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Glenplaid suit

post #1 of 17
Thread Starter 
The five suits that I wear regularly to work are all either navy or dark gray.  I was thinking of adding a black and white glenplaid as my next suit.  How versatile is this color/pattern, and would it be a good choice for suit #6?
post #2 of 17
I've got just such a suit and it's a staple of my wardrobe. I like to wear it with a blue dress shirt and red or burgundy ties. That said, part of the answer depends on your work situation. In some (more formal) environments, a glen plaid suit may be seen as too "dandy"-ish.
post #3 of 17
I love glen plaids in general, and black/white glen plaid is my favorite version. I have a 3 piece tan/brown 3-piece glen plaid, and a black/white, with a faint red line 2 piece flannel. I get lots of compliments on them. You are right though about the versatility. You cant wear them as often as say a navy or gray suit, it will just look repetitive, if that makes sense. But if you already own 5 suits, you will be fine. The nice thing about glen plaid is you can wear the jacket of the suit as a sportcoat with flannels or jeans too.
post #4 of 17
I agree, a black and white Glen Plaid is a terrific look but could be too severe for some industries. My suggestion would be to find a more earth toned Glen Plaid with a subtle window pane. This suit is very acceptable whenever and wherever you go. And don't forget to acquire a chocolate brown suede shoe for the finishing touch. I like to use all types of shirtings and neckwear with this suit and for dressing it down, try a fine cashmere turtleneck or polo.
post #5 of 17
Would someone please post examples?  Thanks.
post #6 of 17
Quote:
I agree, a black and white Glen Plaid is a terrific look but could be too severe for some industries. My suggestion would be to find a more earth toned Glen Plaid with a subtle window pane. This suit is very acceptable whenever and wherever you go. And don't forget to acquire a chocolate brown suede shoe for the finishing touch.
I agree that this would work, not on, say, a court date, but maybe a more casual look for Friday or hump day. The black and white color combinatuon could look nice, done right, but IMO, would be neither here nor there for your work (you're a lawyer, right?) Seems too casual, and perhaps even offuppingly dandyish on a court date, and not casual enough for casual days.
post #7 of 17
Thread Starter 
Quote:
Quote:
I agree, a black and white Glen Plaid is a terrific look but could be too severe for some industries. My suggestion would be to find a more earth toned Glen Plaid with a subtle window pane. This suit is very acceptable whenever and wherever you go. And don't forget to acquire a chocolate brown suede shoe for the finishing touch.  
I agree that this would work, not on, say, a court date, but maybe a more casual look for Friday or hump day.  The black and white color combinatuon could look nice, done right, but IMO, would be neither here nor there for your work (you're a lawyer, right?)  Seems too casual, and perhaps even offuppingly dandyish on a court date, and not casual enough for casual days.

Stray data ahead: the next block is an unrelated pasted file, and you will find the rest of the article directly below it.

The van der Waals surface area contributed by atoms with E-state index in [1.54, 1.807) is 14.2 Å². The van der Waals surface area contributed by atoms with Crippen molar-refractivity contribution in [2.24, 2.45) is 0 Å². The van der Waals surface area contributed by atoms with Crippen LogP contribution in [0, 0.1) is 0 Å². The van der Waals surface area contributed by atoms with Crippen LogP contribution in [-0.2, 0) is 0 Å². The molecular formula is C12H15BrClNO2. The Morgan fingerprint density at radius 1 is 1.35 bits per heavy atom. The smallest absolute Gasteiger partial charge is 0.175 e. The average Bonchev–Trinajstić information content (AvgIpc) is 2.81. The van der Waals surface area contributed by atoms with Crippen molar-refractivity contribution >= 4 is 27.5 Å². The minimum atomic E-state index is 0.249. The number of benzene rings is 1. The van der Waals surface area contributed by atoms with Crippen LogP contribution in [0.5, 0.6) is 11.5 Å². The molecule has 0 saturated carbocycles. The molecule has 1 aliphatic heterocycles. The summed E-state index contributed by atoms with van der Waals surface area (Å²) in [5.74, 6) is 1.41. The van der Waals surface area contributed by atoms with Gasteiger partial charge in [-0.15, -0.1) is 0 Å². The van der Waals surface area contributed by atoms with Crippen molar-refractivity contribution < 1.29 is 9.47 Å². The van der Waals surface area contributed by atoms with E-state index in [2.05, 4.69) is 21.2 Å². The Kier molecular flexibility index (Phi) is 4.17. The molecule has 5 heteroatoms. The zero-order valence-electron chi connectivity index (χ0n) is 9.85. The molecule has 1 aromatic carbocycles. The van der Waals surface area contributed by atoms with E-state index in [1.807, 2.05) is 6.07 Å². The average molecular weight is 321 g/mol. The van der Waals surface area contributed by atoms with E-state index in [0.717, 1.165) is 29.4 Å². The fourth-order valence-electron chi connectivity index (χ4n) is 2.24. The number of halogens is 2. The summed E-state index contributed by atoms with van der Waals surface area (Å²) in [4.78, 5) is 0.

I wrote in another thread that a dark suit is most appropriate for a big-firm lawyer who needs to project authority to his clients.  As I am now a civil servant (government lawyer), I feel that I have more flexibility in my wardrobe.  Actually, a bigger concern would be how a glenplaid suit goes with an Asian complexion.
post #8 of 17
Quote:
Actually, a bigger concern would be how a glenplaid suit goes with an Asian complexion.
In general, not great. However, as someone has pointed out before, there is considerable variations in Asian complexions. The general wisdom, and I believe it to be true, is that Asian complexions look best with high constrast clothing. A black and white glenplaid will (generally) not provide that. On the other hand, a glenplaid in a dark brown (chestnut) base with complementary colors, may be quite the thing. Especially good for fall.
post #9 of 17
LA Guy, Im not sure I agree with you - wouldnt a black/white glenplaid be the MOST high constrast of the glenplaid family? In my mind a dark brown/chestnut plaid is much more muted, the exact opposite of high contrast. Maybe I am misunderstanding?
post #10 of 17
I believe he means contrast vs. wearer, not the internal contrast of the cloth. I like the look of black and white glen plaid, but it looks terrible on me. I agree with (and fit within) the general rule that asian skin tones do not take well to lower contrast clothing. I have a blue glen plaid suit that I like a lot, and like the idea of one in the darker brown family. But black and white ain't gonna happen.
post #11 of 17
Quote:
I believe he means contrast vs. wearer, not the internal contrast of the cloth.
Thanks. In fact, the high contrast in the cloth leads to *less* contrast vs. the wearer.
post #12 of 17
ah, that makes sense, thanks for the clarification
post #13 of 17
Thread Starter 
I've tried on black and white glenplaid before, and I wasn't quite sure I could pull it off.  This thread has convinced me to look elsewhere for alternatives to navy and dark gray.
post #14 of 17
I don't know about the coloring question, but a glen plaid should be perfectly acceptable for your intended use. I've seen lawyers, government and otherwise, wearing all kinds of stuff, and glen plaid would be an improvement on almost all of it.
post #15 of 17
Quote:
Would someone please post examples?  Thanks.
Gladly, see the following example of a glen plaid jacket: Couldn't resist...
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